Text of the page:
Early in spring training the next year, Valentine announced that Harnisch would be the Mets opening day starter for 1997. Pete struggled during training camp and it was reported that his manager criticized a lack of "pitching inside" to hitters. In response to a presentation of the dangers of smokeless tobacco by Major League Baseball the veteran stopped his habit "cold turkey" on March 12th. His withdrawal resulted in severe insomnia.

Despite the hardships it was indeed Harnisch who was given the ball to begin the new season on April 1, 1997 in San Diego. Pete explained afterward that he had only gotten 90 minutes sleep the night before the game. "It's been nothing but absolute insomnia," Harnisch shared. "I just sit in a dark room and stare. I can't even think about anything." He pitched five shutout innings, but in the sixth, exhausted, he gave up three consecutive home runs and was replaced. The Padres would score a total of 11 runs (off a combined four Mets pitchers) in that sixth inning and cruise to a 12-5 victory.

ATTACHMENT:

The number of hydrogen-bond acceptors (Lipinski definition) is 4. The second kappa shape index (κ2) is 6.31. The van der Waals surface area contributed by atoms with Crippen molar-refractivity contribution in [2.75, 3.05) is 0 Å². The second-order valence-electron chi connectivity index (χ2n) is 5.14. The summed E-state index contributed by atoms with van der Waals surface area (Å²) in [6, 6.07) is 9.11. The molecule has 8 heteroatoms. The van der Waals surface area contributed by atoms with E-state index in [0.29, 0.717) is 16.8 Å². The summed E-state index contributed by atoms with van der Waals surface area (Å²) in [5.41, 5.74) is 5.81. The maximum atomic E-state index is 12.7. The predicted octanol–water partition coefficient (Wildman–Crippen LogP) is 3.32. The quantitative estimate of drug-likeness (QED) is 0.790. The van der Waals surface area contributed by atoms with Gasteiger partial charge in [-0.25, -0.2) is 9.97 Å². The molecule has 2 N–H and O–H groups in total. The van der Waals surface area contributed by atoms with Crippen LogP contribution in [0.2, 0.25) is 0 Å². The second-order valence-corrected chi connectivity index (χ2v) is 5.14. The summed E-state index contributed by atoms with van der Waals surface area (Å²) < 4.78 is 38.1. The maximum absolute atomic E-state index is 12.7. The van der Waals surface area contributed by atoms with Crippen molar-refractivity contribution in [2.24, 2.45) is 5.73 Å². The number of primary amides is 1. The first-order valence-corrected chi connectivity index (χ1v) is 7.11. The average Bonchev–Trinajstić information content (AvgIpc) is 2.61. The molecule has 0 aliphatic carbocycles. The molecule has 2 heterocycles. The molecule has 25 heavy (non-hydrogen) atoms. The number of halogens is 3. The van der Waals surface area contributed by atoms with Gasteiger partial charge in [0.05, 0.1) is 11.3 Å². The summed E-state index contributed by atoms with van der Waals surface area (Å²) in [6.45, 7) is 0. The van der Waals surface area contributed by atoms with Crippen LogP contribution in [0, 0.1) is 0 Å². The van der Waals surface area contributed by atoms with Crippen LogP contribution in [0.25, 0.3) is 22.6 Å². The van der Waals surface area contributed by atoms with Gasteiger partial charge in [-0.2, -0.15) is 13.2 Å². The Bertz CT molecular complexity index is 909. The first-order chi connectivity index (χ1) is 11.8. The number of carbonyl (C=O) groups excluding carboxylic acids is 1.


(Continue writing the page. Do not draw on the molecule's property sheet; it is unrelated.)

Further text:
The team was extremely concerned over his physical issues and sent Harnisch to be reviewed by doctors. "I decided he wasn't prepared to pitch in a big league game," Valentine said after Pete had offered to make his next start. "He has a situation that needs to be taken care of before he does pitch in a big league game." Further evaluation diagnosed the hurler with clinical depression. "I've been diagnosed with depression," bravely announced Harnisch on April 26th. "It's being treated medically and with therapy." With no definite timetable for return he ceased pitching for the club. On May 5th he returned to Shea Stadium to visit his teammates. "I've been generally, day by day, getting better and better," said Pete. "The anxiety might be the biggest problem at this point. But I'm learning to deal with that too."